Compare the Views of Relationships in ‘the Unequal Fetters’ with Those in ‘to His Coy Mistress’. What Is Suggested About the Different Ways in Which Men and Women View Love?

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Rossano Bhandal 11J

Compare the views of relationships in ‘The Unequal Fetters’ with those in ‘To his Coy Mistress’. What is suggested about the different ways in which men and women view love?

‘To His Coy Mistress’ was written by Andrew Marvell (1621-1678). The poem is a metaphysical poem, which was mostly used in the seventeenth century and was classed as a highly intellectual type of poetry and mainly expressed the complexities of love and life; just as this poem is. In brief the poem is about seizing every opportunity in life and not caring about the past or future. In other words ‘seize the day’. The poem also explores the nature of seduction.

‘The Unequal Fetters ’written by Anne Finch (1661-1720) is about how women are locked down in relationships.

Both poems share the same theme of love but they do not share the same view about love in general. The poems differentiate in many ways; they both have very different meanings. 'The Unequal Fetters' was written from the point of view of a woman whereas 'To His Coy Mistress' was by the point of view of a man. This is good because we get different opinions via the two different genders on how they perceived love and how they enforced love in to their life. Although they share the same theme they were written in different times periods which may influence the opinion of love authored by each poet.'The Unequal Fetters' was written in the late seventeenth century early eighteenth, and 'To His Coy Mistress' was written in the mid seventeenth century. 'The Unequal Fetters' concentrates on the tie of women in marriage, and 'To His Coy Mistress' relates to seductive love.

In the 17th century men were seen more independent than women. They were seen as more educated, they had more choices, I were not seen as a second class citizen if they slept around with lots of women and also they were aloud to have affairs with other people after marriage, but if women did so they were seen as scum and were treated like second class citizens.

The titles of the poem are both significant because in ‘The Unequal Fetters’, Fetters means chains and chains tie people together, so its saying that people get tied together in relationships. Then there’s ‘unequal’ which means that men and women are not treated the same and ‘the’ could be classed as universal so all marriages are the same, it is also a determiner. From the title you can then tell what that the poem is going b about being tied down and women in general be treated differently then men. Then you have ‘To His Coy Mistress’ and ‘his’ which is a possessive pro-noun and is also in 3rd person. Also saying his makes it impersonal which then makes the women just sound like an object to him and that he is just after her for sex and nothing else. The woman is also not named which could be because it is about men and women in general.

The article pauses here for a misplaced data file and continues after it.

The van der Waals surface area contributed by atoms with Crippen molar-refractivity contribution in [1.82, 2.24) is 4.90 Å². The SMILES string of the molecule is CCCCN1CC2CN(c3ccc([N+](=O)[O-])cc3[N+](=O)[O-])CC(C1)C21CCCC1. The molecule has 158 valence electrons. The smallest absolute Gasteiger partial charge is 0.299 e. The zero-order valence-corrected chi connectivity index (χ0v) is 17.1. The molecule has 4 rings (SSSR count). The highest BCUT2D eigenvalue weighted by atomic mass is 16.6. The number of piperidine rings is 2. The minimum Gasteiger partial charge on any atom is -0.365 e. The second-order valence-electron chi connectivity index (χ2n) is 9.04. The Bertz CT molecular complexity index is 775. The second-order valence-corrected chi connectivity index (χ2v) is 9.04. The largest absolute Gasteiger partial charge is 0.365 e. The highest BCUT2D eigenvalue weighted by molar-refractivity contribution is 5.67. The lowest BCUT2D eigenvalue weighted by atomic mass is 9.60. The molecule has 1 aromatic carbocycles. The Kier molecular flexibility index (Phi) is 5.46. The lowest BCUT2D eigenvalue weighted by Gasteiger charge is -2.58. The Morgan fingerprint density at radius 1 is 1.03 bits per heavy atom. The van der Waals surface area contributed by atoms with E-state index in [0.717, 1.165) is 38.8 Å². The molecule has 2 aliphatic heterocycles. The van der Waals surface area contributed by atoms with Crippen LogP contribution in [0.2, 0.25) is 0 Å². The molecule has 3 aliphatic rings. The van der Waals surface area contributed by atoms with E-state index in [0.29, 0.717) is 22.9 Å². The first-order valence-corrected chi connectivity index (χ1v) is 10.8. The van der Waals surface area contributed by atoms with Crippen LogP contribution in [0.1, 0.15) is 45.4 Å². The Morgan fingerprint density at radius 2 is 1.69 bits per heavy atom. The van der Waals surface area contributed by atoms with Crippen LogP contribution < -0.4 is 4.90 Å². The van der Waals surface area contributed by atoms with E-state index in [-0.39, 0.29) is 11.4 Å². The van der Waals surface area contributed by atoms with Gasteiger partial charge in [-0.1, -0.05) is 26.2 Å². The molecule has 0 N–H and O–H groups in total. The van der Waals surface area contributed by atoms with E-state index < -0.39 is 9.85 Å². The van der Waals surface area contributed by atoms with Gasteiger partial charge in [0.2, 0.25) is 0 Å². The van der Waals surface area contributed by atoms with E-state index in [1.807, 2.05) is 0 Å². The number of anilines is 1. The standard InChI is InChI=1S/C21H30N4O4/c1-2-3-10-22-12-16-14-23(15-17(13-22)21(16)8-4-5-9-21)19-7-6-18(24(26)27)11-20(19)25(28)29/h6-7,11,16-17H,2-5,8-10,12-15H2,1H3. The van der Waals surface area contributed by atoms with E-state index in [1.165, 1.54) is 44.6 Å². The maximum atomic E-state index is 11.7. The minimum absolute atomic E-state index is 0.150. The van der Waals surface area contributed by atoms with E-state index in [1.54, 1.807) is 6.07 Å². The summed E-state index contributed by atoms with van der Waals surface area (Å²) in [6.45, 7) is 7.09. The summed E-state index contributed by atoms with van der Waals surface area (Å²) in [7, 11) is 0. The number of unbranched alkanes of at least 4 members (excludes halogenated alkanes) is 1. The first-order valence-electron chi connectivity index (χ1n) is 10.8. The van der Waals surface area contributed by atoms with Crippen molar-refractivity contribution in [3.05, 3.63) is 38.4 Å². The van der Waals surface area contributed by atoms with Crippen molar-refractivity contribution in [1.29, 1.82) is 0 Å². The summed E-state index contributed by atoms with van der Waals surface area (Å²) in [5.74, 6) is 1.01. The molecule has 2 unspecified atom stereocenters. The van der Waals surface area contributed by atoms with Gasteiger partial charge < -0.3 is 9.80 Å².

Although Andrew Marvell writes "To His Coy Mistress" in first-person point of view, he presents the poem as the plea of another man. The poet enters the mind of the man and reports his thoughts as they manifest themselves. The young man is impatient and unwilling to tolerate temporizing on the part of the woman. His motivation appears to be hormonal desire rather than true love; passion rules him. Consequently, some may describe him as immature and selfish. 

To his coy mistress is separated in to three sections and it is known as syllogism which is a three part argument. The first section is from line 1 to line 20 and is called a thesis which the main idea. During this the man is trying tell the women if that if they all the time in the world, he could admire the women for ever and she could refuse him as many times as she wants because it wouldn’t matter, they could do what ever they wanted to do, it wouldn’t matter. ‘We’ is used which is an inclusive first person pronoun and Andrew Marvell is trying to say that the man and women are in it together. Also he mentions ‘Indian Ganges’ and by...
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